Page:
A growing number of people are now buying their meat, “on-the-hoof”, as it were. This means they are selecting the individual cows, hogs, chickens, turkeys, etc…, direct from the person that breeds them. They can get a complete history of the critter, from birth to the sale. The consumer can take complete control over the quality of the meat they plan to cook.
But, what do you do with the animal after you buy it? Luckily for the squeamish, most livestock producers will kill the animal for you, and some may even process it for you, for a price. You can take it to a processor, but then you run the same risks as buying from the grocery store. Some processors will add water, dyes, etc…, and some won’t. A lot depends on the state regulations that processor has to follow, and what is legally allowed.
The best solution is to learn to do your own butchering. Butchering allows you complete control over your meat, especially if you also hunt and fish. In addition to significantly improving the quality of your food supplies, it gives you a great sense of empowerment. You no longer have to depend on only what is offered by the retailers.
However, butchering requires some special tools, in addition to having to master the skills involved. You will need a good set of butcher knives, shears, proper wrapping paper, a good scale, a deep freezer, and at least one meat saw, which brings us to the subject of this article.
Meat saws are specially designed for cutting meat and bone. There are those that have used regular hack saws, but the results are marginal, at best. You need an actual meat saw. There are some important differences between meat saws, and their hardware store counterparts, which we will discuss in the following sections.
|Meat Saws: Our Selections||Brand||Type|
|Arksen Electric Meat Saw||Arksen||Electric|
|Weston Manual Meat Saw||Weston||Manual|
What Is A Meat Saw?
As I said before, some people (including this author) have attempted to use regular hack saws and band saws to cut large pieces of meat. I can tell you from experience that should you attempt this, the results will be less than satisfactory. Unless you really like ugly steaks, and mangled meat, a regular saw will not work.
In Figure 1., you can easily see the difference between meat and hack saw blades. The reason hack saw blades do not cut meat well is that the teeth are small, and angled to cut on both the forward, and backward strokes. This allows them to be quickly clogged by meat fibers, fat, sinew, etc… It also causes bone to splinter, rather than be cut. Wood saws will not work either, because their teeth are designed to rip through tough wood fibers, rather than slice. Meat saw teeth are angled much more sharply, and are designed not to clog up from meat and other materials. They slice, rather than rip or abrade.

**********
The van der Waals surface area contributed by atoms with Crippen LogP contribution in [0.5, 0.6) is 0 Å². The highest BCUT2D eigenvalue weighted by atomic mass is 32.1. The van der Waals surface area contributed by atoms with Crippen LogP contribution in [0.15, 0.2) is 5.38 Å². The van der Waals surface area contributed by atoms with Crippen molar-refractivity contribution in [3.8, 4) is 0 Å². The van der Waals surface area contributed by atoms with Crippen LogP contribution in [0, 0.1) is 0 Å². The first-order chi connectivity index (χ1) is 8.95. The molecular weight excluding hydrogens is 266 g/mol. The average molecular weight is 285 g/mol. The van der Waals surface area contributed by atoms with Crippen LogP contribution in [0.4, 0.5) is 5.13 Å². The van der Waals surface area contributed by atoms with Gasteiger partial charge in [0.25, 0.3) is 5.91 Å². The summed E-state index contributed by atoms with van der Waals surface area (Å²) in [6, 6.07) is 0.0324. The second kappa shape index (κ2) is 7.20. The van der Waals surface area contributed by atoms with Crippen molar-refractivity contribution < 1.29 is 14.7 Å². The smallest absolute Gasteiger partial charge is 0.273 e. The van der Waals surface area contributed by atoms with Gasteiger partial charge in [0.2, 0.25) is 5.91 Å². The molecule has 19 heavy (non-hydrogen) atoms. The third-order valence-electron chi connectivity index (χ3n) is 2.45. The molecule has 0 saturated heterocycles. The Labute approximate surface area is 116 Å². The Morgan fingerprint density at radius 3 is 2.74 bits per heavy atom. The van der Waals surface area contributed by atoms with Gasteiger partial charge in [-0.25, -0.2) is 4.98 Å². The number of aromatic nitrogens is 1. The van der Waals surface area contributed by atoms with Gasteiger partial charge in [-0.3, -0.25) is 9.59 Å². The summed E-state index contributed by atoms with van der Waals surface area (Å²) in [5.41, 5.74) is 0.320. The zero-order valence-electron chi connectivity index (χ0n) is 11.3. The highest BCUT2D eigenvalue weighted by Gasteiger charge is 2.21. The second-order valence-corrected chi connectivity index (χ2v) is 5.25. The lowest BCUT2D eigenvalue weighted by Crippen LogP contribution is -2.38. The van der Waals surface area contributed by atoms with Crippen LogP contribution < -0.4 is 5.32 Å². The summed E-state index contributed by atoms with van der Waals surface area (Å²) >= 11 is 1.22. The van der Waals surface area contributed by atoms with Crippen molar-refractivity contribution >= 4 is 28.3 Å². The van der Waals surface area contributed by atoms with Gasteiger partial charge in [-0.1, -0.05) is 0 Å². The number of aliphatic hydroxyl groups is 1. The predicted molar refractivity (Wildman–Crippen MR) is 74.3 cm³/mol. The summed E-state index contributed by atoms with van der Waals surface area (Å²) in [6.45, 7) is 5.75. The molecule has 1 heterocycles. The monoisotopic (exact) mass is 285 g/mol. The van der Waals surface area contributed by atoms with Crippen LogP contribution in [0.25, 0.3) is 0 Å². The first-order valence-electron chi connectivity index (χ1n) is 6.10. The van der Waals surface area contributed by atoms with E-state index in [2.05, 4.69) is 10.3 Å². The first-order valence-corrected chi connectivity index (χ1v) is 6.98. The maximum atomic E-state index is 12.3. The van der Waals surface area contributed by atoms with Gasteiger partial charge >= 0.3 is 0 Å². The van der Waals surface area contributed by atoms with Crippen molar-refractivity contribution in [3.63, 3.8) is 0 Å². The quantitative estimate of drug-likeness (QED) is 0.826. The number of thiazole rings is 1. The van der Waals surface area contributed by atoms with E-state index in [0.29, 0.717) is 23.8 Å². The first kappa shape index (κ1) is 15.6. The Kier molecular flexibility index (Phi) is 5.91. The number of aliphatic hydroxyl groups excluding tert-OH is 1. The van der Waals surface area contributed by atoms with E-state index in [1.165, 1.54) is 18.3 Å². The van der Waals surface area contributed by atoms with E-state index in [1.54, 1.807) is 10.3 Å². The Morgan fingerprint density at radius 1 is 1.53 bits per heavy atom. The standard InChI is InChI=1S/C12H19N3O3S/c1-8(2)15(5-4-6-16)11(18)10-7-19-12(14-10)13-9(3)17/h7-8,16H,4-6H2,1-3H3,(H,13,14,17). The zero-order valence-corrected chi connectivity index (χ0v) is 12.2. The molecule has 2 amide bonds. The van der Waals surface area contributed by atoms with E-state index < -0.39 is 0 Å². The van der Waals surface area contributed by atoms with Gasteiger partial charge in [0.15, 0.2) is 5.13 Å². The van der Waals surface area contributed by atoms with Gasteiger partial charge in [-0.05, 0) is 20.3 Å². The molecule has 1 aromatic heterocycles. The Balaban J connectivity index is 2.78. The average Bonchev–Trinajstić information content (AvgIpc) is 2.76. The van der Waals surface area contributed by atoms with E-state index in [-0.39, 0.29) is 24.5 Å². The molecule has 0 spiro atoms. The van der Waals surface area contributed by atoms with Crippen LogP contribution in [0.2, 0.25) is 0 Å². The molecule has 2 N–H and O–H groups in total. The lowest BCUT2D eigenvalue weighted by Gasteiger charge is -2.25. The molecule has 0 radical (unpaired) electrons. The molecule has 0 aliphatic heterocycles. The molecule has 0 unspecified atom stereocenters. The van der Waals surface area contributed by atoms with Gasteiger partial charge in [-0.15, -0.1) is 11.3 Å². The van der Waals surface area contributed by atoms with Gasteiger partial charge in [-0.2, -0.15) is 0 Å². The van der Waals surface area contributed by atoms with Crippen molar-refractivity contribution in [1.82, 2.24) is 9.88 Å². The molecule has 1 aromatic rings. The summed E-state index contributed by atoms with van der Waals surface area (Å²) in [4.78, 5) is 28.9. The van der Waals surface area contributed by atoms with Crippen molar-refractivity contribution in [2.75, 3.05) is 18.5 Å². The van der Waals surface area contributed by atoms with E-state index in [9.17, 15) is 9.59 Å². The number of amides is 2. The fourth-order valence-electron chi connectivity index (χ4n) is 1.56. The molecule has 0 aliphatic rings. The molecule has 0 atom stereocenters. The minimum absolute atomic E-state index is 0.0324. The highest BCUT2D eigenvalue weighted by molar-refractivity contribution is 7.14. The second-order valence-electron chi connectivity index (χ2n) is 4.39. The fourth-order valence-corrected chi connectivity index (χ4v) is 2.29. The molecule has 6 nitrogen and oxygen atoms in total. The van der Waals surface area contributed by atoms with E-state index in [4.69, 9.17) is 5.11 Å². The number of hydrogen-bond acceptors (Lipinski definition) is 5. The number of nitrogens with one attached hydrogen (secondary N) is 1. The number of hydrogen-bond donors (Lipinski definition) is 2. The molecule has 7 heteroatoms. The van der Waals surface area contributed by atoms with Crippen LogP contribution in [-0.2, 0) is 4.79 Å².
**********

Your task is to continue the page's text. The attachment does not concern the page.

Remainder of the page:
You may be thinking, “What difference does it make if my meat slices are not perfect? My family and I are the only ones eating it.” It makes a huge difference, for several reasons. One is that for meat to cook properly, especially on a grill, or in a pan, the meat sides have to be even so that it fully contacts the heating surface. Otherwise, you will get some areas of overly charred meat, and other areas that will be underdone. Uneven surfaces conduct heat unevenly, so even if you are baking, your meat will not cook well. Uneven surfaces will not allow the meat to sear properly, allowing the juices to escape, resulting in tough, dry meat. Another reason is that recipes are based on correctly cut meat. The pieces have to be right shape, size, and surface, or the result may be different than expected. Meat that is mangled, and improperly cut may not freeze properly, or thaw out evenly.
There are two types of meat saws, electric, and manual. In appearance, they resemble a regular table or hack saw. But in addition to the different blade style, they are also designed to operate at different speeds, be cleaned well, and sanitized between uses.
Some electric meat saws are also equipped with sausage stuffers. It’s a nice touch, and can be very handy at times.
Do you need a meat saw? And do you need an manual, or electric meat saw? That will depend on how many carcasses you intend to process, and how dedicated you are to using the very best ingredients in your cooking. Turkeys, chickens, and small game are not big enough to be worth using a meat saw on, at least if you obey the game laws on possession limits. But large fish that need to be steaked-out, and larger animals such as deer, hogs, cows, and big game are much better sliced with the proper tools, ie; a meat saw. For just one average-sized carcass at a time, a manual meat saw works fine. For several large carcasses, or mule deer, elk, buffalo, 20 ft. sharks, dinosaurs, mammoths, etc…, you will want an electric model. You’ll see why in the next section…
Use, Care and Safety of Meat Saws
Using a meat saw is not complicated in and of itself. It’s a saw, just like any other, and it is used the same way. The difference is just the style of teeth. However, to properly process a harvested animal, you need to understand both the anatomy of the particular critter, and the proper butchering techniques.
Different parts of the animal produce different cuts of meat, which differ in texture, flavor, and cooking properties. Some are more amendable to smoking than others, and cuts that are intended to be smoked need extra care and diligence to smoke properly. Also, different cuts require different procedures, such as sawing with the grain, against the grain, between joints, or across a particular joint of bone, etc… Each particular cut will also require it’s own special trimming to cook properly.
This article is not intended to be an instructional on butchering. That is beyond its scope, but there are many great resources for you to learn from, starting with YouTube. In no time at all, you can be butchering like a pro, with just a little learning curve.
Processing your own food creates an incredible sense of empowerment. You are no longer simply a target for retail sales campaigns. You don’t have to accept anything just because that’s the only way it comes. Maybe you like your steaks a little (or a lot) thicker than commercial ones. Maybe you like your own ham curing recipe better than Hormel’s. Maybe you would prefer to select your cow, pork, lamb, or whatever, while it is still on the hoof, so you can judge the health and quality of the animal yourself, and know it’s history. There are all kinds of reasons why someone might want to process their own meat. Besides, it’s just fun…..